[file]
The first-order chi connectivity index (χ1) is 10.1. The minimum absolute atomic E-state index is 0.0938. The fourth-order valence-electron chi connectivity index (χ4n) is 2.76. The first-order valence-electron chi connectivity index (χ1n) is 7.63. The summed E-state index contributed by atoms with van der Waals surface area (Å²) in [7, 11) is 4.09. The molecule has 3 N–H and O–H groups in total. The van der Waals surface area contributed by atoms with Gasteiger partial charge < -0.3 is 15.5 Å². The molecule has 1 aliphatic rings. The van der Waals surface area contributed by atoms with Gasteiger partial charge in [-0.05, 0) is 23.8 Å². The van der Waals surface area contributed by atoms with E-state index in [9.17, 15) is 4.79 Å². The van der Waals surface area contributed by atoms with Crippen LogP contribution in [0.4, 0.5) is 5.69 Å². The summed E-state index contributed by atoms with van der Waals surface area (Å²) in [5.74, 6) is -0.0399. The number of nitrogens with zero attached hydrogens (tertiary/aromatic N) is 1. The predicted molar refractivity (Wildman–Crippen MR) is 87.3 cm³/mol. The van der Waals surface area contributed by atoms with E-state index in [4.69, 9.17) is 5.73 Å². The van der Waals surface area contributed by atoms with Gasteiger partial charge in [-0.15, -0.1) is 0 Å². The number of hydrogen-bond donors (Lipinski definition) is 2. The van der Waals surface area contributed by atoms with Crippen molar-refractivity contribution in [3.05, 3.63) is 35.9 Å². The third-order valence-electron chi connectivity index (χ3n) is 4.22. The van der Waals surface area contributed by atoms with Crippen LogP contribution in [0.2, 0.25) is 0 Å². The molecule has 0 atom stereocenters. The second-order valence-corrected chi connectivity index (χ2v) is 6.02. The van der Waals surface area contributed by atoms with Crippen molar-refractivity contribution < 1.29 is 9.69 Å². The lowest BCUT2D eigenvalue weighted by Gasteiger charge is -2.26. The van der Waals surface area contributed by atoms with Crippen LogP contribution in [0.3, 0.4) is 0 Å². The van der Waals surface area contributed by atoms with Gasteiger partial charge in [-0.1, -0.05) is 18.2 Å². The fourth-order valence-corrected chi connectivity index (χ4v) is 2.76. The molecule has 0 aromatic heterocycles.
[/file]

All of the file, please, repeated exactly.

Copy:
The first-order chi connectivity index (χ1) is 10.1. The minimum absolute atomic E-state index is 0.0938. The fourth-order valence-electron chi connectivity index (χ4n) is 2.76. The first-order valence-electron chi connectivity index (χ1n) is 7.63. The summed E-state index contributed by atoms with van der Waals surface area (Å²) in [7, 11) is 4.09. The molecule has 3 N–H and O–H groups in total. The van der Waals surface area contributed by atoms with Gasteiger partial charge < -0.3 is 15.5 Å². The molecule has 1 aliphatic rings. The van der Waals surface area contributed by atoms with Gasteiger partial charge in [-0.05, 0) is 23.8 Å². The van der Waals surface area contributed by atoms with E-state index in [9.17, 15) is 4.79 Å². The van der Waals surface area contributed by atoms with Crippen LogP contribution in [0.4, 0.5) is 5.69 Å². The summed E-state index contributed by atoms with van der Waals surface area (Å²) in [5.74, 6) is -0.0399. The number of nitrogens with zero attached hydrogens (tertiary/aromatic N) is 1. The predicted molar refractivity (Wildman–Crippen MR) is 87.3 cm³/mol. The van der Waals surface area contributed by atoms with E-state index in [4.69, 9.17) is 5.73 Å². The van der Waals surface area contributed by atoms with Gasteiger partial charge in [-0.15, -0.1) is 0 Å². The number of hydrogen-bond donors (Lipinski definition) is 2. The van der Waals surface area contributed by atoms with Crippen molar-refractivity contribution in [3.05, 3.63) is 35.9 Å². The third-order valence-electron chi connectivity index (χ3n) is 4.22. The van der Waals surface area contributed by atoms with Crippen LogP contribution in [0.2, 0.25) is 0 Å². The molecule has 0 atom stereocenters. The second-order valence-corrected chi connectivity index (χ2v) is 6.02. The van der Waals surface area contributed by atoms with Crippen molar-refractivity contribution < 1.29 is 9.69 Å². The lowest BCUT2D eigenvalue weighted by Gasteiger charge is -2.26. The van der Waals surface area contributed by atoms with Crippen LogP contribution in [0.3, 0.4) is 0 Å². The van der Waals surface area contributed by atoms with Gasteiger partial charge in [-0.1, -0.05) is 18.2 Å². The fourth-order valence-corrected chi connectivity index (χ4v) is 2.76. The molecule has 0 aromatic heterocycles.